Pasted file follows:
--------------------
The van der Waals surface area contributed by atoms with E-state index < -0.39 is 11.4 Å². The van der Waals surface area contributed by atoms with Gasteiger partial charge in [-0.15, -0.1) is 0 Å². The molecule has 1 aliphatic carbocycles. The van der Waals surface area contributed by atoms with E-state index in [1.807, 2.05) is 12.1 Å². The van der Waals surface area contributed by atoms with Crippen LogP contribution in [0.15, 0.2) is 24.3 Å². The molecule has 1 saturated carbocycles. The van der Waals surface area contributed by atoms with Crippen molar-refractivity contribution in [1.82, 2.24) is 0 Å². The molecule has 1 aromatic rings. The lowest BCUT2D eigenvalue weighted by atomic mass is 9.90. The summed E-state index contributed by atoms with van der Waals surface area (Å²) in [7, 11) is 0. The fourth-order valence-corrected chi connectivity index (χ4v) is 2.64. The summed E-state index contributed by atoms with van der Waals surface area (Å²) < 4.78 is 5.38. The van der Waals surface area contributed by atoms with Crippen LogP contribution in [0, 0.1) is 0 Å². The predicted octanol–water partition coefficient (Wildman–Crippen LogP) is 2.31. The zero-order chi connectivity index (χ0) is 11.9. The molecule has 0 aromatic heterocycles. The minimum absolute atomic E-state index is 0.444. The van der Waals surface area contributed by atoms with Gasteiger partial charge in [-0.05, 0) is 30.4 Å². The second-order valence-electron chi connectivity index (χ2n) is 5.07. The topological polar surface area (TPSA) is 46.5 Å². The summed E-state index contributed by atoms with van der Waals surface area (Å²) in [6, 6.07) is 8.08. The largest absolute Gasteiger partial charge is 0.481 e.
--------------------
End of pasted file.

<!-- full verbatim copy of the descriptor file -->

The van der Waals surface area contributed by atoms with E-state index < -0.39 is 11.4 Å². The van der Waals surface area contributed by atoms with Gasteiger partial charge in [-0.15, -0.1) is 0 Å². The molecule has 1 aliphatic carbocycles. The van der Waals surface area contributed by atoms with E-state index in [1.807, 2.05) is 12.1 Å². The van der Waals surface area contributed by atoms with Crippen LogP contribution in [0.15, 0.2) is 24.3 Å². The molecule has 1 saturated carbocycles. The van der Waals surface area contributed by atoms with Crippen molar-refractivity contribution in [1.82, 2.24) is 0 Å². The molecule has 1 aromatic rings. The lowest BCUT2D eigenvalue weighted by atomic mass is 9.90. The summed E-state index contributed by atoms with van der Waals surface area (Å²) in [7, 11) is 0. The fourth-order valence-corrected chi connectivity index (χ4v) is 2.64. The summed E-state index contributed by atoms with van der Waals surface area (Å²) < 4.78 is 5.38. The van der Waals surface area contributed by atoms with Crippen LogP contribution in [0, 0.1) is 0 Å². The predicted octanol–water partition coefficient (Wildman–Crippen LogP) is 2.31. The zero-order chi connectivity index (χ0) is 11.9. The molecule has 0 aromatic heterocycles. The minimum absolute atomic E-state index is 0.444. The van der Waals surface area contributed by atoms with Gasteiger partial charge in [-0.05, 0) is 30.4 Å². The second-order valence-electron chi connectivity index (χ2n) is 5.07. The topological polar surface area (TPSA) is 46.5 Å². The summed E-state index contributed by atoms with van der Waals surface area (Å²) in [6, 6.07) is 8.08. The largest absolute Gasteiger partial charge is 0.481 e.